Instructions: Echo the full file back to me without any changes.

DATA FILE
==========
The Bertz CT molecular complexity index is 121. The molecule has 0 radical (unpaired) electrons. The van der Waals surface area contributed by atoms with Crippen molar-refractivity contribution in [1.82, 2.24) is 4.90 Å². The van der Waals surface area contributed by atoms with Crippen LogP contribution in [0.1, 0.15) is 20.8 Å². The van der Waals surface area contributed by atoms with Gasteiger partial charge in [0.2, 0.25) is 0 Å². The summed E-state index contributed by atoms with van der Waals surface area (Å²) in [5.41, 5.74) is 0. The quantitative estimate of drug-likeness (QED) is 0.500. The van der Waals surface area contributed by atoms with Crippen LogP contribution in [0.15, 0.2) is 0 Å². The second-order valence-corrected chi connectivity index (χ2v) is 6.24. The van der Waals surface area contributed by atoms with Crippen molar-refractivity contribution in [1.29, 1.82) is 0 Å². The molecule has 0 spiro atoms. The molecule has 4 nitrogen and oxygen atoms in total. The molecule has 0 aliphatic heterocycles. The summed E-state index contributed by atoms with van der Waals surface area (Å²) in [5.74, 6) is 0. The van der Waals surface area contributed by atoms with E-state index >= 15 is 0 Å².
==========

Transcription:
The Bertz CT molecular complexity index is 121. The molecule has 0 radical (unpaired) electrons. The van der Waals surface area contributed by atoms with Crippen molar-refractivity contribution in [1.82, 2.24) is 4.90 Å². The van der Waals surface area contributed by atoms with Crippen LogP contribution in [0.1, 0.15) is 20.8 Å². The van der Waals surface area contributed by atoms with Gasteiger partial charge in [0.2, 0.25) is 0 Å². The summed E-state index contributed by atoms with van der Waals surface area (Å²) in [5.41, 5.74) is 0. The quantitative estimate of drug-likeness (QED) is 0.500. The van der Waals surface area contributed by atoms with Crippen LogP contribution in [0.15, 0.2) is 0 Å². The second-order valence-corrected chi connectivity index (χ2v) is 6.24. The van der Waals surface area contributed by atoms with Crippen molar-refractivity contribution in [1.29, 1.82) is 0 Å². The molecule has 0 spiro atoms. The molecule has 4 nitrogen and oxygen atoms in total. The molecule has 0 aliphatic heterocycles. The summed E-state index contributed by atoms with van der Waals surface area (Å²) in [5.74, 6) is 0. The van der Waals surface area contributed by atoms with E-state index >= 15 is 0 Å².